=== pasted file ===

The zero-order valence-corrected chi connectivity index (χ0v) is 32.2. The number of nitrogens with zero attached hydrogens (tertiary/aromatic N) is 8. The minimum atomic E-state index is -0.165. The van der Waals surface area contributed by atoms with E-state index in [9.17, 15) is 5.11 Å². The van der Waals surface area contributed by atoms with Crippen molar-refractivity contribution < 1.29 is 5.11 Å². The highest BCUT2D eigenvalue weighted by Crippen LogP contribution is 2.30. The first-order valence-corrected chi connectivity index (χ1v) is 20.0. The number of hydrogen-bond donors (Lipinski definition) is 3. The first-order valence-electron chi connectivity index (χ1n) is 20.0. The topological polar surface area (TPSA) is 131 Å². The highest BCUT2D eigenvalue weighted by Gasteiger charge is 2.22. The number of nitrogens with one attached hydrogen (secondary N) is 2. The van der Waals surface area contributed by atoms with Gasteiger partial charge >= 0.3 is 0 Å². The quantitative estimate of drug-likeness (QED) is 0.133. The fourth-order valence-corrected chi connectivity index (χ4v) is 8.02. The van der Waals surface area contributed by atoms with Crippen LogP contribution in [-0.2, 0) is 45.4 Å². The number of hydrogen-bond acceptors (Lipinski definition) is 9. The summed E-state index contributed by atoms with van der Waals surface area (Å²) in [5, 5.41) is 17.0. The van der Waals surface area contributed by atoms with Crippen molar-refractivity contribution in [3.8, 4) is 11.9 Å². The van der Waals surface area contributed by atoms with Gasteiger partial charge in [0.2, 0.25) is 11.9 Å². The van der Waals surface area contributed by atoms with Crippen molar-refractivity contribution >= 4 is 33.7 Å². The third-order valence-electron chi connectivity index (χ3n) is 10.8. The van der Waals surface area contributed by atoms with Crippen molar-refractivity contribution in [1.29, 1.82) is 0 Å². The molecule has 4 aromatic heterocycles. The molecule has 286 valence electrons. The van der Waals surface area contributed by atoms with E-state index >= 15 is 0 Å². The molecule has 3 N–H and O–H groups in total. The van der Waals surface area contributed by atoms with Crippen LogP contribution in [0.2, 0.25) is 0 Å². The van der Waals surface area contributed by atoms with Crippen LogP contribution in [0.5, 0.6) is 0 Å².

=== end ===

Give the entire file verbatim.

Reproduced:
The zero-order valence-corrected chi connectivity index (χ0v) is 32.2. The number of nitrogens with zero attached hydrogens (tertiary/aromatic N) is 8. The minimum atomic E-state index is -0.165. The van der Waals surface area contributed by atoms with E-state index in [9.17, 15) is 5.11 Å². The van der Waals surface area contributed by atoms with Crippen molar-refractivity contribution < 1.29 is 5.11 Å². The highest BCUT2D eigenvalue weighted by Crippen LogP contribution is 2.30. The first-order valence-corrected chi connectivity index (χ1v) is 20.0. The number of hydrogen-bond donors (Lipinski definition) is 3. The first-order valence-electron chi connectivity index (χ1n) is 20.0. The topological polar surface area (TPSA) is 131 Å². The highest BCUT2D eigenvalue weighted by Gasteiger charge is 2.22. The number of nitrogens with one attached hydrogen (secondary N) is 2. The van der Waals surface area contributed by atoms with Gasteiger partial charge >= 0.3 is 0 Å². The quantitative estimate of drug-likeness (QED) is 0.133. The fourth-order valence-corrected chi connectivity index (χ4v) is 8.02. The van der Waals surface area contributed by atoms with Crippen LogP contribution in [-0.2, 0) is 45.4 Å². The number of hydrogen-bond acceptors (Lipinski definition) is 9. The summed E-state index contributed by atoms with van der Waals surface area (Å²) in [5, 5.41) is 17.0. The van der Waals surface area contributed by atoms with Crippen molar-refractivity contribution in [3.8, 4) is 11.9 Å². The van der Waals surface area contributed by atoms with Gasteiger partial charge in [0.2, 0.25) is 11.9 Å². The van der Waals surface area contributed by atoms with Crippen molar-refractivity contribution >= 4 is 33.7 Å². The third-order valence-electron chi connectivity index (χ3n) is 10.8. The van der Waals surface area contributed by atoms with Crippen molar-refractivity contribution in [1.29, 1.82) is 0 Å². The molecule has 4 aromatic heterocycles. The molecule has 286 valence electrons. The van der Waals surface area contributed by atoms with E-state index >= 15 is 0 Å². The molecule has 3 N–H and O–H groups in total. The van der Waals surface area contributed by atoms with Crippen LogP contribution in [0.2, 0.25) is 0 Å². The van der Waals surface area contributed by atoms with Crippen LogP contribution in [0.5, 0.6) is 0 Å².